Jessica: I think we’re pricing most people out right now. If you live in Denver you take an Uber around Denver that’s pretty reasonable. They also have buses that come no matter what. It’s pretty reasonable down there. A lot of these seniors have special doctors they’re needing to see. And that may not be right here in the city of Thornton so we need to be able to get them from Thornton maybe to Centennial. For an Uber ride that’s going to be pretty pricey. The county does have a volunteer program for drivers but you know there’s never enough available and so it is a struggle. At what point do we just have to look at. We got to bring doctors into our city that are available for all of that so that we don’t have to send our seniors down south. And I know that there’s some senior resource groups that are doing those types of things looking at can we have a central location where maybe that doctor travels and I think that’s a good idea because of course we want them to not have to drive on the road and say No we don’t want to have to send them on three different buses or a train and two buses to get somewhere it shouldn’t take an hour and a half to get to the doctor’s appointment. That’s a 20 minute appointment and then another hour and a half.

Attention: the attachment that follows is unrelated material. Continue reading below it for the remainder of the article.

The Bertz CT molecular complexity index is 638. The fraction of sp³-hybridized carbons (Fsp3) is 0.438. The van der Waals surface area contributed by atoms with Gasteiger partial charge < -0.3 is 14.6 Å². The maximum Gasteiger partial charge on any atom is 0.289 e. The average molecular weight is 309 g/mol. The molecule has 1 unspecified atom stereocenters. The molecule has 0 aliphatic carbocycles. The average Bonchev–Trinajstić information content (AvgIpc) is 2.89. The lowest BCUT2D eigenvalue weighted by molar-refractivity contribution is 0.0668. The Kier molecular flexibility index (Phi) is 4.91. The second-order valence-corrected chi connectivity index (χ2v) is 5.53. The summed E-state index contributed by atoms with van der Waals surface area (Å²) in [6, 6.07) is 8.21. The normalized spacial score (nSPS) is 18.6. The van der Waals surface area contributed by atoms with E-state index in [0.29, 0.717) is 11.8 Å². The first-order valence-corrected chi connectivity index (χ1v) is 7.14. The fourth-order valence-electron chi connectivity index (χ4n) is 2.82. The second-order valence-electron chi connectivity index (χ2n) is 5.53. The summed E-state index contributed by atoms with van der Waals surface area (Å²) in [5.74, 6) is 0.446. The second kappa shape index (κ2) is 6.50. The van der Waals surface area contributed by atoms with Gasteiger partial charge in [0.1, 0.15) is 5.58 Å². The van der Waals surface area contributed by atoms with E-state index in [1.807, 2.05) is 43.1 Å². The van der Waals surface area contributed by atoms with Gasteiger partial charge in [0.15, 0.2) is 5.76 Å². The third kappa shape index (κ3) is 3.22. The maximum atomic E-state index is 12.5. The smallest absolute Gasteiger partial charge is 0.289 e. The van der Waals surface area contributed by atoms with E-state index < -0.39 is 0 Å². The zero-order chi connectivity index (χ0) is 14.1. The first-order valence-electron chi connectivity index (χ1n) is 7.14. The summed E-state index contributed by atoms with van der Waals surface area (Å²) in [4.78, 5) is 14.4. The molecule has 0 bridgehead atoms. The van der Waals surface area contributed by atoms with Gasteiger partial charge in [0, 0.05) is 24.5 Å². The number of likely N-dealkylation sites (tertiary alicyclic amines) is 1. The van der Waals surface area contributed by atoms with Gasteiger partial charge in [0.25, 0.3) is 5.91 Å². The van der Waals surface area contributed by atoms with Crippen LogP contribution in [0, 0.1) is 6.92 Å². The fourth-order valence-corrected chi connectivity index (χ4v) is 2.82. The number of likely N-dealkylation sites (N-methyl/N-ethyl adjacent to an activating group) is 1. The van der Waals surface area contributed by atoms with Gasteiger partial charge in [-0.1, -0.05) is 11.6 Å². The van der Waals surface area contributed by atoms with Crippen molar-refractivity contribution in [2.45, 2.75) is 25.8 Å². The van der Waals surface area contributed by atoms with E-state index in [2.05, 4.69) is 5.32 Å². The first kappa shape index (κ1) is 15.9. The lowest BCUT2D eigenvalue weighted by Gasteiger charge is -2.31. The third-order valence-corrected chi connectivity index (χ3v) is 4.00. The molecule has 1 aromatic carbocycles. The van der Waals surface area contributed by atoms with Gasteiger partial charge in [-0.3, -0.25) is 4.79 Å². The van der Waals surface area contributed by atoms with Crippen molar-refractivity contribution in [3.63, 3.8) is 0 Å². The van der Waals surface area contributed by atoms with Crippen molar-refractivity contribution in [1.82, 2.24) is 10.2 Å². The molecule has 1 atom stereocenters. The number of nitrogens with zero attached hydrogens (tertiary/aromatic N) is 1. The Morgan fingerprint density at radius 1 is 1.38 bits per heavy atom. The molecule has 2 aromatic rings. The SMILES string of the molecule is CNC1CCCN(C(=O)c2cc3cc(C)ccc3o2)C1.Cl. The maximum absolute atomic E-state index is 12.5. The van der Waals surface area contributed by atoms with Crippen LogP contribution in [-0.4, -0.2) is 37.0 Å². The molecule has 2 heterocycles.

Katherine: Exactly. What are some of the ideas that you have around solving the issue?

Jessica: I’ve met with our thought active adult board just to kind of listen to what their thoughts were and a lot of what comes out of it is it’s not just a senior issue it’s anybody that has a special need. So I think making sure that we have our partnerships with all of those people make sure everybody’s at the table. DRCOG actually it is a huge resource for us to AAA group through DRCOG addresses all aging concerns and so being connected to transportation. That’s a great partnership because Jaylen who handles that is aware of all things aging. They work together to see how we can address those issues. Grant money available and so the county also being a part of that conversation there you know they’re going to have more funding than we would be able to get at the city. So we address it at the county level that helps with maybe you need to go from Thornton to Westminster to whatever if it’s in the county that’s a bigger area that we’re servicing and so making sure we’re partnering with our county with our state with our private partners with our non-profit groups it really needs to be an all hands on deck partnership to address as much as we can.

Katherine: DRCOG – when I first heard that I thought it was a real doctor. Can you describe what DRCOG is?